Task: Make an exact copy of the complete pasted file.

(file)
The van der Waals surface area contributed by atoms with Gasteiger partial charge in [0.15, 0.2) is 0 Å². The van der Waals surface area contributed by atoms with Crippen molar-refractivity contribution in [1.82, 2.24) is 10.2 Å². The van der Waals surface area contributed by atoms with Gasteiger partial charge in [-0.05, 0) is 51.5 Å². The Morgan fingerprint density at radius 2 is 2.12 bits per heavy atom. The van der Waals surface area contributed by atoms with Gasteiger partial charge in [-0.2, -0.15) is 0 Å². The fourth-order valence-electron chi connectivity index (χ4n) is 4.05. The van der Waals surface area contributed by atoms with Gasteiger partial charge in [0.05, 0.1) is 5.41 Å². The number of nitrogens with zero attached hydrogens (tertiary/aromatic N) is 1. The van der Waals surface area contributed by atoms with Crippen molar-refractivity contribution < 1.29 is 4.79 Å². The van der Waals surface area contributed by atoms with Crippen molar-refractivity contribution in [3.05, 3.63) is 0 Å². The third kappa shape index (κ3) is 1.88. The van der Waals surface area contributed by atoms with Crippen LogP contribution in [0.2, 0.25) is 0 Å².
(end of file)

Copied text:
The van der Waals surface area contributed by atoms with Gasteiger partial charge in [0.15, 0.2) is 0 Å². The van der Waals surface area contributed by atoms with Crippen molar-refractivity contribution in [1.82, 2.24) is 10.2 Å². The van der Waals surface area contributed by atoms with Gasteiger partial charge in [-0.05, 0) is 51.5 Å². The Morgan fingerprint density at radius 2 is 2.12 bits per heavy atom. The van der Waals surface area contributed by atoms with Gasteiger partial charge in [-0.2, -0.15) is 0 Å². The fourth-order valence-electron chi connectivity index (χ4n) is 4.05. The van der Waals surface area contributed by atoms with Gasteiger partial charge in [0.05, 0.1) is 5.41 Å². The number of nitrogens with zero attached hydrogens (tertiary/aromatic N) is 1. The van der Waals surface area contributed by atoms with Crippen molar-refractivity contribution < 1.29 is 4.79 Å². The van der Waals surface area contributed by atoms with Crippen molar-refractivity contribution in [3.05, 3.63) is 0 Å². The third kappa shape index (κ3) is 1.88. The van der Waals surface area contributed by atoms with Crippen LogP contribution in [0.2, 0.25) is 0 Å².